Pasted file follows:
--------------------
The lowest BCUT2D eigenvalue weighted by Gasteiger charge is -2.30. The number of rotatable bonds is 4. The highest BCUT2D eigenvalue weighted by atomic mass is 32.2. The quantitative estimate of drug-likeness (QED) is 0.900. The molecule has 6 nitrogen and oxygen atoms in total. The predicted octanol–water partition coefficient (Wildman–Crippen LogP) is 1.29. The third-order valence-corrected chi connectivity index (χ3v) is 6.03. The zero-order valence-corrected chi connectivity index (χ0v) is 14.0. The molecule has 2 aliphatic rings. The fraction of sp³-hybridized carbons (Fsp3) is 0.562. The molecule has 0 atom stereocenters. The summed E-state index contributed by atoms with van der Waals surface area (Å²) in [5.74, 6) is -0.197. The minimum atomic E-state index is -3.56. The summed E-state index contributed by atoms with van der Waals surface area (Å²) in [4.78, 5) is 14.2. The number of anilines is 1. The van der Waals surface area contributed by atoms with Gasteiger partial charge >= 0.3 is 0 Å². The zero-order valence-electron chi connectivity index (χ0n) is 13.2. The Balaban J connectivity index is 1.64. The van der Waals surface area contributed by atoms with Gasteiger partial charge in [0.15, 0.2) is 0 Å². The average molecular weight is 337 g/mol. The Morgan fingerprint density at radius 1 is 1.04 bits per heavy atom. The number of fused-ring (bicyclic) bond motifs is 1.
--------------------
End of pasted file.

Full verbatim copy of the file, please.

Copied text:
The lowest BCUT2D eigenvalue weighted by Gasteiger charge is -2.30. The number of rotatable bonds is 4. The highest BCUT2D eigenvalue weighted by atomic mass is 32.2. The quantitative estimate of drug-likeness (QED) is 0.900. The molecule has 6 nitrogen and oxygen atoms in total. The predicted octanol–water partition coefficient (Wildman–Crippen LogP) is 1.29. The third-order valence-corrected chi connectivity index (χ3v) is 6.03. The zero-order valence-corrected chi connectivity index (χ0v) is 14.0. The molecule has 2 aliphatic rings. The fraction of sp³-hybridized carbons (Fsp3) is 0.562. The molecule has 0 atom stereocenters. The summed E-state index contributed by atoms with van der Waals surface area (Å²) in [5.74, 6) is -0.197. The minimum atomic E-state index is -3.56. The summed E-state index contributed by atoms with van der Waals surface area (Å²) in [4.78, 5) is 14.2. The number of anilines is 1. The van der Waals surface area contributed by atoms with Gasteiger partial charge >= 0.3 is 0 Å². The zero-order valence-electron chi connectivity index (χ0n) is 13.2. The Balaban J connectivity index is 1.64. The van der Waals surface area contributed by atoms with Gasteiger partial charge in [0.15, 0.2) is 0 Å². The average molecular weight is 337 g/mol. The Morgan fingerprint density at radius 1 is 1.04 bits per heavy atom. The number of fused-ring (bicyclic) bond motifs is 1.